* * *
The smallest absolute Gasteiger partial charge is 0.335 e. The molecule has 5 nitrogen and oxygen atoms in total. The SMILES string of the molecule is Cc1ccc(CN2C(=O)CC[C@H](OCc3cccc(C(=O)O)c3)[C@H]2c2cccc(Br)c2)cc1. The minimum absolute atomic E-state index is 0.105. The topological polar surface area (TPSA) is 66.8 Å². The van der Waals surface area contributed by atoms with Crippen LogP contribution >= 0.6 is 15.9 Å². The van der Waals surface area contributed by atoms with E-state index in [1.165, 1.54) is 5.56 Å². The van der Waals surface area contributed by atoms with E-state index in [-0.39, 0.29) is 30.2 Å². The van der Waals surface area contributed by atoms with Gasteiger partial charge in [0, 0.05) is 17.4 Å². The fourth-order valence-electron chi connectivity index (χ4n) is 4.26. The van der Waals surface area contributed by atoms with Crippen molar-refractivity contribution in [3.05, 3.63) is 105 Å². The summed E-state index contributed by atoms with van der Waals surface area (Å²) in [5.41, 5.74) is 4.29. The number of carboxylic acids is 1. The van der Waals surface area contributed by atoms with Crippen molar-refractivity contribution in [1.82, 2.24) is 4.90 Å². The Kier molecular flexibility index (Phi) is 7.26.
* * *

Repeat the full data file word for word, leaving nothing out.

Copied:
The smallest absolute Gasteiger partial charge is 0.335 e. The molecule has 5 nitrogen and oxygen atoms in total. The SMILES string of the molecule is Cc1ccc(CN2C(=O)CC[C@H](OCc3cccc(C(=O)O)c3)[C@H]2c2cccc(Br)c2)cc1. The minimum absolute atomic E-state index is 0.105. The topological polar surface area (TPSA) is 66.8 Å². The van der Waals surface area contributed by atoms with Crippen LogP contribution >= 0.6 is 15.9 Å². The van der Waals surface area contributed by atoms with E-state index in [1.165, 1.54) is 5.56 Å². The van der Waals surface area contributed by atoms with E-state index in [-0.39, 0.29) is 30.2 Å². The van der Waals surface area contributed by atoms with Gasteiger partial charge in [0, 0.05) is 17.4 Å². The fourth-order valence-electron chi connectivity index (χ4n) is 4.26. The van der Waals surface area contributed by atoms with Crippen molar-refractivity contribution in [3.05, 3.63) is 105 Å². The summed E-state index contributed by atoms with van der Waals surface area (Å²) in [5.41, 5.74) is 4.29. The number of carboxylic acids is 1. The van der Waals surface area contributed by atoms with Crippen molar-refractivity contribution in [1.82, 2.24) is 4.90 Å². The Kier molecular flexibility index (Phi) is 7.26.